THIRD KID: Lots. But they are all about my oldest. I’ve done this baby stuff before. But I’ve never done this 5 year-old stuff before! I’m still a “first time Mom” to him. Basically, well visits for the baby are just an opportunity to get the advice of a doctor I have grown to love and respect tremendously over the years. I might need to keep having kids just so I can have regular advice sessions with him. I mean seriously, when my youngest is 2 am I really expected to go an ENTIRE year without the reassurance he provides that I’m not completely screwing up my kids?

5.    Visits to the Pediatrician outside of Well-visits during the first year:

FIRST KID: None. Seriously, I thought I was a freaking rock star! I mean, not one ear infection, not one stomach bug, not one case of pink eye! I was mom of the year! Clearly, my kid’s awesome health was because I was DOING IT ALL RIGHT!

SECOND KID: 37. Ok, that might be a bit of an exaggeration but it felt like that. My oldest still never gets sick. My second gets a fever if you look at him crooked and has an uncanny ability to catch every cold in a 20 mile radius. They were both breastfed. Don’t let anyone tell you your kid does or doesn’t get sick because of the breast or the bottle. Some just don’t. And some do. And some get the benefit of an older sibling who shares allllll the germs.

THIRD KID: None. We’re only at month 8. But so far, no “sick” visits. But this isn’t because he hasn’t been sick. For the first 4 months of his life I felt like he had a constant cold. But my threshold for concern is much lower. (That visit to the ER doesn’t count, right?)


Whether you’re a first time, a third time, or a sixteenth time mom, this parenting thing has a constant and steep learning curve. Don’t be too hard on yourself no matter where you are on that curve. Some days it is easier. Some days it feels endless. But chances are, you’re doing just fine.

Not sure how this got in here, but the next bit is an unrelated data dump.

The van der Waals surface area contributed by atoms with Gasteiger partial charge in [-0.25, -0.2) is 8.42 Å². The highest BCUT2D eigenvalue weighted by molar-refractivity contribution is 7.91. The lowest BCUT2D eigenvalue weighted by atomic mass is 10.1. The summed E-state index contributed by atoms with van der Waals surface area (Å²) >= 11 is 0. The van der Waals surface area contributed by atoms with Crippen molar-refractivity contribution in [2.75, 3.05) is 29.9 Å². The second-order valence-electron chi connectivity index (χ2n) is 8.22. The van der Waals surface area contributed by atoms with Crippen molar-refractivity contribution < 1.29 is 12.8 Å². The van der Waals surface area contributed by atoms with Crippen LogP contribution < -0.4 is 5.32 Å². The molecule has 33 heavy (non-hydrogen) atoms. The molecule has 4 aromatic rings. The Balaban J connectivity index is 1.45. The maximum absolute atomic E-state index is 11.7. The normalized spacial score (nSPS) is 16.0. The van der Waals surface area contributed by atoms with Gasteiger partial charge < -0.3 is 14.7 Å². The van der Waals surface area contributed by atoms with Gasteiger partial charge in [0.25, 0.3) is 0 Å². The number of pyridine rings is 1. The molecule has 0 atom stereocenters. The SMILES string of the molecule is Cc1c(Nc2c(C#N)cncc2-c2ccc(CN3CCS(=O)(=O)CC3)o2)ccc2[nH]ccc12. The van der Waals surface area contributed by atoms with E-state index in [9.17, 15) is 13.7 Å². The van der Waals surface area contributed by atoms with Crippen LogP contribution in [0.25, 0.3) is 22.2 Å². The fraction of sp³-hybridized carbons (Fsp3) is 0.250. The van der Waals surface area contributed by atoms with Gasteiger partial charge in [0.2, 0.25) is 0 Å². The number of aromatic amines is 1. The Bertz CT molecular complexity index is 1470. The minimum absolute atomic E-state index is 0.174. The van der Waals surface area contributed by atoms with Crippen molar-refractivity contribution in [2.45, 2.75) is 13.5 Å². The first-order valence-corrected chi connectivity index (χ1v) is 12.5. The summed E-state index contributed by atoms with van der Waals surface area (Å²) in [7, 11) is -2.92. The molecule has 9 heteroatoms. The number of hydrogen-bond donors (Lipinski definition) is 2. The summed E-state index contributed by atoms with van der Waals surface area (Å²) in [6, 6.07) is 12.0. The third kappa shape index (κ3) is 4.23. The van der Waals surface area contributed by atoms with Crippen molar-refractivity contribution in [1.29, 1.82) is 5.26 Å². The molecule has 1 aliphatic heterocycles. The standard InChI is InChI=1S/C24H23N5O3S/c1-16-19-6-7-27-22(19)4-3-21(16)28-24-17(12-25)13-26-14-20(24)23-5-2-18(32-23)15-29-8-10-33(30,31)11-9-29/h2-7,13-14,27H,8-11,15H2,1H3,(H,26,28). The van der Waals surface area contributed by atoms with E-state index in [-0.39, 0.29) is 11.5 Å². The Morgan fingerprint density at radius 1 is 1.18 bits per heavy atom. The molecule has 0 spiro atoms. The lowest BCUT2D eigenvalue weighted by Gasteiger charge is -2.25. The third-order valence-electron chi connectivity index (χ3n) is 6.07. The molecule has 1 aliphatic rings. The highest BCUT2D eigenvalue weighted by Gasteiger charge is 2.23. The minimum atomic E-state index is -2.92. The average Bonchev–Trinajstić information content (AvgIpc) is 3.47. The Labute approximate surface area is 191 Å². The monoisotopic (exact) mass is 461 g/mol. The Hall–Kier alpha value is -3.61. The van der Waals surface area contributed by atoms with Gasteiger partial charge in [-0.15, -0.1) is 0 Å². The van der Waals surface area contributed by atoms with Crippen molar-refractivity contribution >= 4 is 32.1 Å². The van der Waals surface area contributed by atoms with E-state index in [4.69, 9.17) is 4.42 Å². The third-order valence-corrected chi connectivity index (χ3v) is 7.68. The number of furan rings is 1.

Monday, June 8, 2015

The First of Many Graduations

Dear Ryan,

About 2 weeks ago you graduated from Preschool, Crofton Nursery School (CNS) to be exact. It was a wonderful little school with lots of parent involvement, and Daddy and I got to watch you blossom from a little boy who cried every day for the first three weeks of school during your "3s" year to a boy who bounded out of the car with such excitement each day of your "4s" year that you often forgot to toss a hurried "I love you, too!" my way as you headed out of the car and into your beloved school.



CNS was a place where you learned to love school. And that is all I wanted from your preschool experience. Yes, you made friends, and grew to understand the "social norms" of a classroom setting, and you learned about numbers, and bugs, and letters, and colors, and patterns, and experimenting, and fun. But mostly, you just loved going there, and that's all that mattered to me.